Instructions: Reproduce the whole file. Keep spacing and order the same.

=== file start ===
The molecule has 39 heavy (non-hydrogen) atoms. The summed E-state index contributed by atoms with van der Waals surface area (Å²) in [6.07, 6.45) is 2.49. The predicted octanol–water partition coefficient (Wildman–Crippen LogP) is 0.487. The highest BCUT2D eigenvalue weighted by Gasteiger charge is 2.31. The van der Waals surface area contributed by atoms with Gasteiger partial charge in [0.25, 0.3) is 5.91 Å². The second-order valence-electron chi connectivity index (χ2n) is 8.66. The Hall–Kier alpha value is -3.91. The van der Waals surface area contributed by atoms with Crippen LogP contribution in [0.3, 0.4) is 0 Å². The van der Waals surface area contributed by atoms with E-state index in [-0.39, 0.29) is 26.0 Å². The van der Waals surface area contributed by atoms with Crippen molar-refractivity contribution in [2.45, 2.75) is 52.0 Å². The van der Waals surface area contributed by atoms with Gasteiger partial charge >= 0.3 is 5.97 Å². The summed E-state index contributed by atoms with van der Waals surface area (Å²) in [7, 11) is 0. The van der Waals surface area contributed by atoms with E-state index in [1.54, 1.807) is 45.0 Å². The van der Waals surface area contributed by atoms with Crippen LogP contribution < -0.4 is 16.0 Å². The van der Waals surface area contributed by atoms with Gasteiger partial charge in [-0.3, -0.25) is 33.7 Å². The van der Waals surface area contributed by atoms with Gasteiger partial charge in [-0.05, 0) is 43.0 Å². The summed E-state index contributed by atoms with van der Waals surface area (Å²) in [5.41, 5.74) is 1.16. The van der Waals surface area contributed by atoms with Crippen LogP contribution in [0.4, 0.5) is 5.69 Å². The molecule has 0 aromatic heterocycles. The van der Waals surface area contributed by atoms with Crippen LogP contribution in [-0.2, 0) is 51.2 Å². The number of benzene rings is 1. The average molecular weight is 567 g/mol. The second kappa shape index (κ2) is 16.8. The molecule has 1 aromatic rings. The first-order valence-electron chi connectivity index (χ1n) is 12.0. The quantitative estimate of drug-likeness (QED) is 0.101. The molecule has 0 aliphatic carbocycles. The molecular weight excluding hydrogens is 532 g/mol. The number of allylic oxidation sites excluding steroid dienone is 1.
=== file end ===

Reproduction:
The molecule has 39 heavy (non-hydrogen) atoms. The summed E-state index contributed by atoms with van der Waals surface area (Å²) in [6.07, 6.45) is 2.49. The predicted octanol–water partition coefficient (Wildman–Crippen LogP) is 0.487. The highest BCUT2D eigenvalue weighted by Gasteiger charge is 2.31. The van der Waals surface area contributed by atoms with Gasteiger partial charge in [0.25, 0.3) is 5.91 Å². The second-order valence-electron chi connectivity index (χ2n) is 8.66. The Hall–Kier alpha value is -3.91. The van der Waals surface area contributed by atoms with Crippen LogP contribution in [0.3, 0.4) is 0 Å². The van der Waals surface area contributed by atoms with E-state index in [-0.39, 0.29) is 26.0 Å². The van der Waals surface area contributed by atoms with Crippen molar-refractivity contribution in [2.45, 2.75) is 52.0 Å². The van der Waals surface area contributed by atoms with Gasteiger partial charge >= 0.3 is 5.97 Å². The summed E-state index contributed by atoms with van der Waals surface area (Å²) in [7, 11) is 0. The van der Waals surface area contributed by atoms with E-state index in [1.54, 1.807) is 45.0 Å². The van der Waals surface area contributed by atoms with Crippen LogP contribution < -0.4 is 16.0 Å². The van der Waals surface area contributed by atoms with Gasteiger partial charge in [-0.3, -0.25) is 33.7 Å². The van der Waals surface area contributed by atoms with Gasteiger partial charge in [-0.05, 0) is 43.0 Å². The summed E-state index contributed by atoms with van der Waals surface area (Å²) in [5.41, 5.74) is 1.16. The van der Waals surface area contributed by atoms with Crippen LogP contribution in [0.4, 0.5) is 5.69 Å². The molecule has 0 aromatic heterocycles. The van der Waals surface area contributed by atoms with Crippen LogP contribution in [-0.2, 0) is 51.2 Å². The number of benzene rings is 1. The average molecular weight is 567 g/mol. The second kappa shape index (κ2) is 16.8. The molecule has 1 aromatic rings. The first-order valence-electron chi connectivity index (χ1n) is 12.0. The quantitative estimate of drug-likeness (QED) is 0.101. The molecule has 0 aliphatic carbocycles. The molecular weight excluding hydrogens is 532 g/mol. The number of allylic oxidation sites excluding steroid dienone is 1.